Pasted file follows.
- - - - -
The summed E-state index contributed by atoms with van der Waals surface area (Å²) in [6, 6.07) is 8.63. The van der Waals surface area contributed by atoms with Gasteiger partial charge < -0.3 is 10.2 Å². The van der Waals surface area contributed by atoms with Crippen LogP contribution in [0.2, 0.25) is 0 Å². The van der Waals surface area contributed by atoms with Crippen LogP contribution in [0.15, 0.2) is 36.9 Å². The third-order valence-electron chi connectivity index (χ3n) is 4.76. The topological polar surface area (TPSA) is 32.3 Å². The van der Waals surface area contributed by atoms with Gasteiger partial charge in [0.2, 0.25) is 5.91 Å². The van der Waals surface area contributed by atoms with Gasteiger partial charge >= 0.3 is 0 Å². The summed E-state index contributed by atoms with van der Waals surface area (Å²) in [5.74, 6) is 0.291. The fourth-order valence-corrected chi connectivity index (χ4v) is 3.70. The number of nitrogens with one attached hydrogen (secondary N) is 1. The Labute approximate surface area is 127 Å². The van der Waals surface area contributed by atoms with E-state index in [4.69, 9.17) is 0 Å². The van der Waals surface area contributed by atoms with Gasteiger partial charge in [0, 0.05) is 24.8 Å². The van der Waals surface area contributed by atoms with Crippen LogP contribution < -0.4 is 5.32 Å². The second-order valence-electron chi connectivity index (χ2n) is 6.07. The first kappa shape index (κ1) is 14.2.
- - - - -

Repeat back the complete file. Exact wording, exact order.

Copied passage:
The summed E-state index contributed by atoms with van der Waals surface area (Å²) in [6, 6.07) is 8.63. The van der Waals surface area contributed by atoms with Gasteiger partial charge < -0.3 is 10.2 Å². The van der Waals surface area contributed by atoms with Crippen LogP contribution in [0.2, 0.25) is 0 Å². The van der Waals surface area contributed by atoms with Crippen LogP contribution in [0.15, 0.2) is 36.9 Å². The third-order valence-electron chi connectivity index (χ3n) is 4.76. The topological polar surface area (TPSA) is 32.3 Å². The van der Waals surface area contributed by atoms with Gasteiger partial charge in [0.2, 0.25) is 5.91 Å². The van der Waals surface area contributed by atoms with Gasteiger partial charge >= 0.3 is 0 Å². The summed E-state index contributed by atoms with van der Waals surface area (Å²) in [5.74, 6) is 0.291. The fourth-order valence-corrected chi connectivity index (χ4v) is 3.70. The number of nitrogens with one attached hydrogen (secondary N) is 1. The Labute approximate surface area is 127 Å². The van der Waals surface area contributed by atoms with E-state index in [4.69, 9.17) is 0 Å². The van der Waals surface area contributed by atoms with Gasteiger partial charge in [0, 0.05) is 24.8 Å². The van der Waals surface area contributed by atoms with Crippen LogP contribution < -0.4 is 5.32 Å². The second-order valence-electron chi connectivity index (χ2n) is 6.07. The first kappa shape index (κ1) is 14.2.